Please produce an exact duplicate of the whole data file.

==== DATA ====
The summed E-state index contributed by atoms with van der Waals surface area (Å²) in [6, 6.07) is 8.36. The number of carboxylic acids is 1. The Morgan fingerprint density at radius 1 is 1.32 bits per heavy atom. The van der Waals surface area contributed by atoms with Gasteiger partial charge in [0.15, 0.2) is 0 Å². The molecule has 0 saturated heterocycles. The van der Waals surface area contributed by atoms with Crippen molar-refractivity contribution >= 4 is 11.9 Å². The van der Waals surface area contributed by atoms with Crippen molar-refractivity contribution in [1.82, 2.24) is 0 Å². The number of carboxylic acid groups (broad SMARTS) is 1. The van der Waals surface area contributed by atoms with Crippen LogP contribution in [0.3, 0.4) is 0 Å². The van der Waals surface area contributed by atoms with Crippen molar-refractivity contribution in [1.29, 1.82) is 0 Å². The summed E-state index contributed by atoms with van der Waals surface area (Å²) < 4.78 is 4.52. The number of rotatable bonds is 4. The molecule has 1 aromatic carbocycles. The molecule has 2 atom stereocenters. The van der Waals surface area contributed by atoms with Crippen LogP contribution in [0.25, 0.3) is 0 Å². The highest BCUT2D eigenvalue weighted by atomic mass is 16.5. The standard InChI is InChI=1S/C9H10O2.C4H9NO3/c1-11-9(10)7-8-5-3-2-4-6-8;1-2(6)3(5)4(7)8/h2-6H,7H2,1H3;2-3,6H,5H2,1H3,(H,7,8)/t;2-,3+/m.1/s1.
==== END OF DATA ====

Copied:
The summed E-state index contributed by atoms with van der Waals surface area (Å²) in [6, 6.07) is 8.36. The number of carboxylic acids is 1. The Morgan fingerprint density at radius 1 is 1.32 bits per heavy atom. The van der Waals surface area contributed by atoms with Gasteiger partial charge in [0.15, 0.2) is 0 Å². The molecule has 0 saturated heterocycles. The van der Waals surface area contributed by atoms with Crippen molar-refractivity contribution >= 4 is 11.9 Å². The van der Waals surface area contributed by atoms with Crippen molar-refractivity contribution in [1.82, 2.24) is 0 Å². The number of carboxylic acid groups (broad SMARTS) is 1. The van der Waals surface area contributed by atoms with Crippen LogP contribution in [0.3, 0.4) is 0 Å². The van der Waals surface area contributed by atoms with Crippen molar-refractivity contribution in [1.29, 1.82) is 0 Å². The summed E-state index contributed by atoms with van der Waals surface area (Å²) < 4.78 is 4.52. The number of rotatable bonds is 4. The molecule has 1 aromatic carbocycles. The molecule has 2 atom stereocenters. The van der Waals surface area contributed by atoms with Crippen LogP contribution in [0.25, 0.3) is 0 Å². The highest BCUT2D eigenvalue weighted by atomic mass is 16.5. The standard InChI is InChI=1S/C9H10O2.C4H9NO3/c1-11-9(10)7-8-5-3-2-4-6-8;1-2(6)3(5)4(7)8/h2-6H,7H2,1H3;2-3,6H,5H2,1H3,(H,7,8)/t;2-,3+/m.1/s1.